O’odham Graduate Student Weaves Traditional Designs into Nike Shoes
Traditional O’odham imagery, including the iconic Man in the Maze, can now be found on Nike shoes and apparel, thanks in part to a recent University of Arizona graduate. Dwayne Manuel, who received his master of fine arts degree from the UA last fall, collaborated with the sneaker giant to create its O’odham-inspired Desert Journey Collection, a sportswear line that was released in conjunction with the Super Bowl on Feb. 1. http://bit.ly/1MMjaSn – Arizona Daily Star
Video Segment – The Annenberg Foundation on the Repatriation of Hopi Sacred Items
In December 2013, a collection of sacred Native American objects was set to be sold in a private auction in Paris. Many of these objects are considered living beings by the Hopi tribe, and would have most likely been purchased by private collectors. http://bit.ly/1B6kPz1 – Annenberg Foundation
Video Presentation – Archaeology Southwest’s Matt Peeples Presents The Zuni Region across the Lost Century: A.D. 1450–1540
The Zuni region of west-central New Mexico is one of only a few places in the northern Southwest where people continued to live in centuries-old large agricultural villages through the “lost century” and into the historic period. In this talk, Dr. Matthew Peeples summarizes several lines of archaeological and biological evidence to explore the origins, timing and consequences of immigration into the Zuni region and the establishment of the communities de Niza and Coronado encountered. http://bit.ly/1D7DesW – Archaeology Southwest via Youtube
Lecture Opportunity – Coolidge
On Wednesday, February 25, at noon, Lauren Kingston, will present a lecture titled Sister Parks, Casa Grande Ruins and Paquimé at the visitor’s center of the Casa Grande Ruins National Monument. The talk highlights the similarities and differences of these two significant historic areas. In 2012, Casa Grande Ruins National Monument and Paquimé Archaeological Zone, located in Northern Chihuahua, Mexico, entered into a formal sister-park partnership. The two sites, although separated by over 300 miles and an international border, share many similarities. Both are federally protected archaeological sites that were inhabited during the same prehistoric cultural period, and both possess monumental example of earthen, adobe architecture. This talk, by Casa Grande Ruins Archaeologist Lauren Kingston, will introduce the site of Paquimé, discuss the similarities and differences between the two sites, and present the purpose and the goals of the sister park partnership.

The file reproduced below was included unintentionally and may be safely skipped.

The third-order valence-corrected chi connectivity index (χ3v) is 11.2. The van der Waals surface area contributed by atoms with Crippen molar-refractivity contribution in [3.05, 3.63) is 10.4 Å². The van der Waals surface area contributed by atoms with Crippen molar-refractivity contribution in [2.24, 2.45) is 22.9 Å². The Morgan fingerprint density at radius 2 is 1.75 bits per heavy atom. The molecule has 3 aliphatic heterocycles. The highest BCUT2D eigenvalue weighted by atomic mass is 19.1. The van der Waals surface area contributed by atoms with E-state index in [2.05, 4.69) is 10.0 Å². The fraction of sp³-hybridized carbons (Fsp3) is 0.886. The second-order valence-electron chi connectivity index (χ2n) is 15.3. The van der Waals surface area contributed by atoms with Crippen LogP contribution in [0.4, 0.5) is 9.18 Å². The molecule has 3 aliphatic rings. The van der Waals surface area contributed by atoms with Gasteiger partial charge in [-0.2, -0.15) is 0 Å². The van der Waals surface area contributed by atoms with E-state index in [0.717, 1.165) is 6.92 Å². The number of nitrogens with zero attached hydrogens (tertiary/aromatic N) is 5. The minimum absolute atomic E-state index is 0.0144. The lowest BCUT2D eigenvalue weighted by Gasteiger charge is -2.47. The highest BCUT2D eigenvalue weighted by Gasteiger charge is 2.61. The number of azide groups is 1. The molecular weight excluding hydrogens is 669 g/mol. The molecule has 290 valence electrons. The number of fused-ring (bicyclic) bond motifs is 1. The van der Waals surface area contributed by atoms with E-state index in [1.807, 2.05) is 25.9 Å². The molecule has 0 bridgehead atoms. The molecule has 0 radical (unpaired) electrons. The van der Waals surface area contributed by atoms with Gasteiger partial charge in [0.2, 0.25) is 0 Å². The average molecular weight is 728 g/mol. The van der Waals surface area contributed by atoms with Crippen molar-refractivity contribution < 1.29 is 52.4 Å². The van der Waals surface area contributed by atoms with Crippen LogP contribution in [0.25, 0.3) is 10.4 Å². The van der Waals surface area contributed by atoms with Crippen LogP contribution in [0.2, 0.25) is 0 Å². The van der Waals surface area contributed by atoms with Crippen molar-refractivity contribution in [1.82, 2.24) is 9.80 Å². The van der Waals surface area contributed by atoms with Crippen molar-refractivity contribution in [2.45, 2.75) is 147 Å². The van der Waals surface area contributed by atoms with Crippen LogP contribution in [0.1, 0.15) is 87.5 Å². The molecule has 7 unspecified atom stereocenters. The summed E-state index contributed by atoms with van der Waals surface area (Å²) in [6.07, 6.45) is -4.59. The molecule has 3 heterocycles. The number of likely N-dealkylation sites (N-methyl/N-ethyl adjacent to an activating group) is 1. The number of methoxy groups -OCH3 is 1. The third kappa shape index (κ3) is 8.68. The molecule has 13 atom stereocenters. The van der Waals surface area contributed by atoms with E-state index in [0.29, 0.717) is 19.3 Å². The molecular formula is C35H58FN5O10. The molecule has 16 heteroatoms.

Lecture Opportunity – Coolidge
Tuesday, March 3, at noon, Casa Grande Ruins National Monument will host Gabriella Furr and Rick Collins, who will offer a one hour program on the Juan Bautista de Anza National Historic Trail. The talk highlights Juan Bautista de Anza’s year long journey to develop an overland route from Mexico to San Francisco in 1775.
Lecture Opportunity – Coolidge
Wednesday, March 4, at noon, Allen Dart, will present a lecture titled Set in Stone but Not in Meaning: Southwestern Indian Rock Art at the Casa Grande Ruins National Monument. The talk highlights Ancient Indian petroglyphs and pictographs.
Lecture Opportunity – Durango
Mark Varien, Ph.D., executive vice president of the Crow Canyon Research Institute, will present a Life-Long Learning Series lecture at Fort Lewis College on Thursday, March 5. Varien will talk about the Village Ecodynamics Project, which examines the long-term interaction between Pueblo Indians and their environment, including why the Mesa Verde region was depopulated at the end of the thirteenth century and where Pueblo people went when they migrated from the area. He will answer these questions and explore how Pueblo Indian history is relevant to today’s world.
Lecture Opportunity – Queen Creek
San Tan Chapter of Arizona Archaeological Society is pleased to announce a presentation by Allen Dart entitled Archaeology’s Deep Time Perspective on Environment and Social Sustainability. The talk will be presented Wednesday, March 11, 7:00pm at the San Tan Historical Society Museum, 20425 S. Old Ellsworth Rd., Queen Creek. The lecture will begin at 7 p.m. in Noble Hall, Room 130.
Thanks to Cherie Freeman and Mike Bartlett for contributions to this week’s newsletter.